- Greenback erases 2016 advance on signs of economic slowdown
- Deutsche Bank, BofA, BNP Paribas see gains, note challenges
DoubleLine Capital’s Jeffrey Gundlach sees the dollar weakening this year, challenging an increasingly fragile consensus that the greenback is headed higher, after its worst week versus the yen since July 2009.
Gundlach, who oversees the $54.7 billion DoubleLine Total Return Bond Fund, bought currencies other than the dollar in his diversified funds for the first time in five years last month, he said at an event in Beverly Hills, California, on Friday. The euro is likely to strengthen against the dollar as the probability the Federal Reserve will increase borrowing costs at its March meeting is virtually zero, and only 50 percent for the rest of the year, he said.
“The dollar will fall in 2016,” said Gundlach, whose fund has returned 1.5 percent this year, outperforming 79 percent of its peers. It’s “wrong, wrong, wrong” to think the dollar will get stronger when the Fed raises rates, he said, adding “Guess what, the Fed did raise rates in December, and the dollar fell.”
The popular bullish dollar trade of the past two years has lost momentum, with a gauge of the currency erasing all of this year’s gains as traders push out expectations for rate increases in the U.S. Signs of wage growth in a payrolls release Friday couldn’t offset a shadow cast by reports earlier this week that showed weaker services industries, which account for about 90 percent of the economy.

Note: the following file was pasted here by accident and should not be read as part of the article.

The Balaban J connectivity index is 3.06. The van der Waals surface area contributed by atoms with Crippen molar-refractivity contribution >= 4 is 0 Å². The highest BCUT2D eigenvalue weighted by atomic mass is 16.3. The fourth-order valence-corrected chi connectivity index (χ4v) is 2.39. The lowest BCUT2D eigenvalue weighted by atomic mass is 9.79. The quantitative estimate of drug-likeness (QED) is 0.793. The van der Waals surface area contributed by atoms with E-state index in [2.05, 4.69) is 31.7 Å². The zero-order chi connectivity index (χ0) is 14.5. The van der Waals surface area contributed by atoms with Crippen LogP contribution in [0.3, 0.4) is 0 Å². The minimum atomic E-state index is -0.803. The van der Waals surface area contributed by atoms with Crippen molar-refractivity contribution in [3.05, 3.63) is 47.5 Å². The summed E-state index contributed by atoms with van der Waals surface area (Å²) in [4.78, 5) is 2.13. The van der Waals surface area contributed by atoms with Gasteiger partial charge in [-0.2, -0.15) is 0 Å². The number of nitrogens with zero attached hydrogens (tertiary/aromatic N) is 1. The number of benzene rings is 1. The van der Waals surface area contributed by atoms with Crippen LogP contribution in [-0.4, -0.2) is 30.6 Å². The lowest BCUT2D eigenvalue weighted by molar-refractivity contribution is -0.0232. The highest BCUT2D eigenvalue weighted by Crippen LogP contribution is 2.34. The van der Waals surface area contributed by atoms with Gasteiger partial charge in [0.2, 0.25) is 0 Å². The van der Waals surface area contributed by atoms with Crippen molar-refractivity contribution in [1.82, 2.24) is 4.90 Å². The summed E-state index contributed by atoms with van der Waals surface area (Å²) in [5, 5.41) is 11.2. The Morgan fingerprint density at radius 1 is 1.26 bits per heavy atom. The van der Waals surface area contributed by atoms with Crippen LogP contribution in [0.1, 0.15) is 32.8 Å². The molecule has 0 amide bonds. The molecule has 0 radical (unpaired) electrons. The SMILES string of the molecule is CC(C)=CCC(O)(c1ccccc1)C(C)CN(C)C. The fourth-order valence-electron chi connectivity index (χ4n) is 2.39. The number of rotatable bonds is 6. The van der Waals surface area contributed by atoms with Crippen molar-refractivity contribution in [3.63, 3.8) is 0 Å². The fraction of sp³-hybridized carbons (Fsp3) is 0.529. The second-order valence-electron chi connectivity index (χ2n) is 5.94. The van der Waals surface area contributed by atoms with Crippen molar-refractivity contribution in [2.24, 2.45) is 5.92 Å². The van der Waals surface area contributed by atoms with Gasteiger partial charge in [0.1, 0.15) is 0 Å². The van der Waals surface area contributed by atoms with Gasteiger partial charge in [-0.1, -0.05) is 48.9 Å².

The U.S. currency lost 3.5 percent this week to 116.87 yen, the largest decline since the five days ended July 10, 2009. It fell 3 percent to $1.1158 per euro. The Bloomberg Dollar Spot Index, which tracks the greenback versus 10 peers, fell 1.9 percent from a week earlier.
Hedge funds and other large speculators reduced net wagers on dollar strength versus eight major peers to 265,159 contracts in the week through Feb. 2, the lowest level since November, data from the Commodity Futures Trading Commission show.
The dollar has advanced about 20 percent since the middle of 2014 on speculation the Fed will boost rates while the rest of the world eases. The greenback is forecast to strengthen further versus 13 of its 16 major peers by year-end.
Deutsche Bank AG, the world’s second-largest currency trader, Bank of America Corp. and BNP Paribas SA have all reiterated forecasts for the U.S. currency to gain this year, while noting hurdles and a potentially uneven upward path.
“We thought there’d be a tactical correction in the dollar as the market prices out the Fed, and that’s certainly been the case,” said Calvin Tse, the co-head of U.S. currency strategy for Morgan Stanley in New York. “We can see a little more room for corrections, but we think it just provides better levels to enter medium-term trades,” he said, adding he remains bullish on the dollar.
Dollar bulls ended this week on a high note with better-than-forecast wage data in the Labor Department’s monthly payrolls report, even as the number of jobs added fell to the lowest in four months. U.S. retail sales likely grew 0.1 percent in January, after falling 0.1 percent a month earlier, according to the median estimate of analysts before a report due Feb. 12.
“The payrolls weren’t strong so it doesn’t make everything fine, but it brings the Fed back into play, because of the wages,” said Lee Ferridge, the Boston-based head of macro strategy for North America at State Street Global Markets. “Retail sales takes on a prominence because, if that’s a weak number, the consumer’s slowing, manufacturing’s slowing, services are slowing.”